Take a moment and reflect on the nature of God. Think about one word that you might choose to encompass the totality of God, the overarching portrayal of who God is.
To Nahum, God likened the Assyrians to cruel lions, strangling and dragging their prey into their bloody city. Now the righteous lion, the lion of Judah, would put right all the wrong that Assyria had committed.
They hear the Lord’s voice speaking softly, yet with such power. And as they dream, and gaze, and talk, these two young idealists are poised to change their world in a radical upheaval that would stay God’s judgement for an entire generation.
God's majesty, God's glory made all else recede, so that Habakkuk was focused on God, not on his current circumstances, nor the dreadful times to come.
A life of thankfulness to God is seen partly in whether you are thankful towards the people God has placed in your life and mine who care for us.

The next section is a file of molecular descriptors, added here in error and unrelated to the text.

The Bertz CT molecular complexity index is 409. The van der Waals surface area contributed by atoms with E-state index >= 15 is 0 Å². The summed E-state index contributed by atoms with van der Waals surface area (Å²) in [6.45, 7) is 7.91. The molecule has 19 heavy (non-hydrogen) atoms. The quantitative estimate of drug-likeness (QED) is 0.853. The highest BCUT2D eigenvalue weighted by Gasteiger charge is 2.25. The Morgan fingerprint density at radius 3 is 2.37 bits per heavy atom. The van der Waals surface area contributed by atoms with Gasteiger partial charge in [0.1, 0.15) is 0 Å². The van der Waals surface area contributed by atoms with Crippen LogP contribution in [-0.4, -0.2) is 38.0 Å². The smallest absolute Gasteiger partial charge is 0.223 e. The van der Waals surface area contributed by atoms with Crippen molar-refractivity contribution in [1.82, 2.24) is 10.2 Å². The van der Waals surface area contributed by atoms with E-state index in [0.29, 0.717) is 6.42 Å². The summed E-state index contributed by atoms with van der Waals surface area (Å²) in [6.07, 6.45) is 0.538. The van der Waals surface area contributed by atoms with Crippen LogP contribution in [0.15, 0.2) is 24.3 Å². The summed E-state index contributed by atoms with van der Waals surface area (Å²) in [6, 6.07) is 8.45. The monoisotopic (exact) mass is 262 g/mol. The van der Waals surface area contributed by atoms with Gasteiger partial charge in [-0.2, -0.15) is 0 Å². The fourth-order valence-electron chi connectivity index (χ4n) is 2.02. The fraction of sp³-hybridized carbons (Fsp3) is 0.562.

What we do reveals who we are and what we truly believe. What pulls you backward? What pulls you forward? Which seems stronger? What does what you say and do reveal about who you truly are and what you truly believe? How can God’s mercy triumph in your life?
The people bone weary of Amos’ invectives and angry judgement, yet held in the grip of the powerful voice that seemed to emanate from his entire body.
When God has called us to something, we cannot do anything else, and we cannot do anything less.
God is true to character, God is just and righteous, and calls God’s people to be the same. The Lord is also merciful. Only eternity will reveal how much and how often the Lord has spared God’s people because of the often hidden prayers offered up as intercession.
Like one of those disaster sagas, I wonder if the people were numb at this point, hollowed of all feeling, the shock of these words landing like mallets on the taut head of a kettle drum.